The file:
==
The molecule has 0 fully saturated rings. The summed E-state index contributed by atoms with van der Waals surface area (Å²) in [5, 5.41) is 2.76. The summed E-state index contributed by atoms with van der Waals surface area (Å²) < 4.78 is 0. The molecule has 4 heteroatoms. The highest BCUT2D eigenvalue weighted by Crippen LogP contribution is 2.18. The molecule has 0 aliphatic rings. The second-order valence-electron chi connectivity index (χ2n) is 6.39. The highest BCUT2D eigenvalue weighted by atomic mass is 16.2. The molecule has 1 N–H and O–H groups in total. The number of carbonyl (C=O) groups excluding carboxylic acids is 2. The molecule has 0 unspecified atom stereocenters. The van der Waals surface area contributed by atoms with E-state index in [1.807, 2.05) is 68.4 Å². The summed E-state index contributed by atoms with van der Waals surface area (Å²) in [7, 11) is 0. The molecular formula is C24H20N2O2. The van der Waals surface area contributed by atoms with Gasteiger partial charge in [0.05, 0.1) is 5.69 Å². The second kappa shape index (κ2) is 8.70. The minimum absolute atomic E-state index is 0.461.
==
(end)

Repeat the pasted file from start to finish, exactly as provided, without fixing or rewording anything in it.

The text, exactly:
The molecule has 0 fully saturated rings. The summed E-state index contributed by atoms with van der Waals surface area (Å²) in [5, 5.41) is 2.76. The summed E-state index contributed by atoms with van der Waals surface area (Å²) < 4.78 is 0. The molecule has 4 heteroatoms. The highest BCUT2D eigenvalue weighted by Crippen LogP contribution is 2.18. The molecule has 0 aliphatic rings. The second-order valence-electron chi connectivity index (χ2n) is 6.39. The highest BCUT2D eigenvalue weighted by atomic mass is 16.2. The molecule has 1 N–H and O–H groups in total. The number of carbonyl (C=O) groups excluding carboxylic acids is 2. The molecule has 0 unspecified atom stereocenters. The van der Waals surface area contributed by atoms with E-state index in [1.807, 2.05) is 68.4 Å². The summed E-state index contributed by atoms with van der Waals surface area (Å²) in [7, 11) is 0. The molecular formula is C24H20N2O2. The van der Waals surface area contributed by atoms with Gasteiger partial charge in [0.05, 0.1) is 5.69 Å². The second kappa shape index (κ2) is 8.70. The minimum absolute atomic E-state index is 0.461.